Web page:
Fire and explosion at UNC’s Davie Poplar
A former UNC-Chapel Hill student charged in a Nov. 2 fire and explosion on the UNC-Chapel Hill campus made his first appearance in an Orange County courtroom Thursday afternoon.
Joshua Daniel Edwards, 24, of 903 Park Ridge Drive, Apt. A3, in Durham, was assigned a public defender. He is charged with six felony counts of malicious use of explosives to inflict injury, malicious use of explosives to damage property, assembling a weapon of mass destruction, setting fire to grass or grassland, assault with a deadly weapon inflicting serious injury, and filing a false police report, Young said.
He was taken to the Orange County jail where he was being held under $200,000 bail. His next hearing is set for Wednesday, Nov. 22, Orange County Assistant District Attorney Jeff Nieman said.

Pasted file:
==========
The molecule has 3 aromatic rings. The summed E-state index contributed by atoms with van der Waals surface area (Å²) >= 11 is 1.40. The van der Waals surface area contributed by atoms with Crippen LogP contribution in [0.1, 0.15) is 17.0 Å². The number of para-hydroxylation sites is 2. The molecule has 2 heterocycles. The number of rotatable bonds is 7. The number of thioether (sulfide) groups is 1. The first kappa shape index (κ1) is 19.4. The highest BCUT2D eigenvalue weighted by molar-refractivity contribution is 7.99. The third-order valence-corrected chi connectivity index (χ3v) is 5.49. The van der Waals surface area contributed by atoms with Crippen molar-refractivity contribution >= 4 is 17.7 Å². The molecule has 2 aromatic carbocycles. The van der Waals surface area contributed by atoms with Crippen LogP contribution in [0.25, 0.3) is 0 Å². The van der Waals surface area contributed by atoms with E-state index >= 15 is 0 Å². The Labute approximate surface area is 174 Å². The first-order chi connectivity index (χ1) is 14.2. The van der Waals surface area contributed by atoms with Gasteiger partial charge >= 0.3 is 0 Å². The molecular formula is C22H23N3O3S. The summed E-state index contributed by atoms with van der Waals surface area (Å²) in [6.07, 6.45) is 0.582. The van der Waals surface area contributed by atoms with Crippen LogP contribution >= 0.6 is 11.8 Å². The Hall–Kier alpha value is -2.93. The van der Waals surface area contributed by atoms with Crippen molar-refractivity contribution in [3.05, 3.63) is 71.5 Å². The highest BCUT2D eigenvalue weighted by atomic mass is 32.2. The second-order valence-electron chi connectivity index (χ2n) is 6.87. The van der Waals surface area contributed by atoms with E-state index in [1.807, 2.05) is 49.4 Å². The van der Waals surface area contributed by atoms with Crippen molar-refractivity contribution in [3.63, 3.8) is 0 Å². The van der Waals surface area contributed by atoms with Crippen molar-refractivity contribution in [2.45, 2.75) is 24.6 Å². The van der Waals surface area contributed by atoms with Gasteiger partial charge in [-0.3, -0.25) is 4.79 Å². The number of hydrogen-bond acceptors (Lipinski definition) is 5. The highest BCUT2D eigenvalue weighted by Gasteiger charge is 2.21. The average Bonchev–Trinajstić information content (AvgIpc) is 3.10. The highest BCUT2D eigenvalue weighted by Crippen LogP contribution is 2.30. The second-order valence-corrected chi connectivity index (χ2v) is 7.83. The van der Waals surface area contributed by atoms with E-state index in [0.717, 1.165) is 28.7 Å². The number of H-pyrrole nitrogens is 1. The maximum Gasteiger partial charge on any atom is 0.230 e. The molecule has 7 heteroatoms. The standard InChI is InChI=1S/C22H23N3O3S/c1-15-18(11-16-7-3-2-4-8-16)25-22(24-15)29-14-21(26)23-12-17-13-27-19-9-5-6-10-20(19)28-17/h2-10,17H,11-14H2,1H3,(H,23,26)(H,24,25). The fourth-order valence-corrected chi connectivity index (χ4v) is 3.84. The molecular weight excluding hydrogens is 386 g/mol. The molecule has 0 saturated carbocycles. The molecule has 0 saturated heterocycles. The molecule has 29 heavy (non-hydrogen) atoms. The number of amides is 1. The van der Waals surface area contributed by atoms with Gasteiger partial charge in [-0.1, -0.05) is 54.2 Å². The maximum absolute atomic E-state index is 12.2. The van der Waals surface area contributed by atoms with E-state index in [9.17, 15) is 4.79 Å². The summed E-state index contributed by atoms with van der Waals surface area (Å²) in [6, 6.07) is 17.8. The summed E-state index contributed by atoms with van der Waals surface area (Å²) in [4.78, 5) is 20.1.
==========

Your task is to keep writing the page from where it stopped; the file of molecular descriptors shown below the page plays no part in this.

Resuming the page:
Nieman told the court that several witnesses saw Edwards set fire to a backpack and a guitar beside the university’s landmark Davie Poplar and walk away. UNC Professor Dan Reichart saw the small fire and walked up to kick dirt on it in an attempt to put it out, he said. That’s when a camping fuel canister inside the backpack exploded causing “fairly substantial” first- and second-degree burns to Reichart’s arms and face, he said.
The fire scorched the Davie Poplar, but the university’s arborist has said it will survive.
UNC Public Safety apprehended Edwards at the scene, Nieman said. Edwards told at least one investigator that he had another device in his car in Carrboro. Edwards said the device was a gasoline canister with a wick in it, according to an arrest warrant.
UNC police alerted the Carrboro Police Department, who evacuated and cordoned off most of the downtown area until later that night.
Nieman said Edwards, who was taken to UNC Hospitals for a mental evaluation and remained there until his hearing Thursday, wrote a letter to UNC Chancellor Carol Folt claiming responsibility for the fire. He has been ordered, if released on bail, not to go on campus except for medical treatment, Neiman said.
“I’m not denying that his mental health issues may be a issue in this case, however, I don’t believe there will be a material issue of fact that he committed this offense,” Nieman told the court.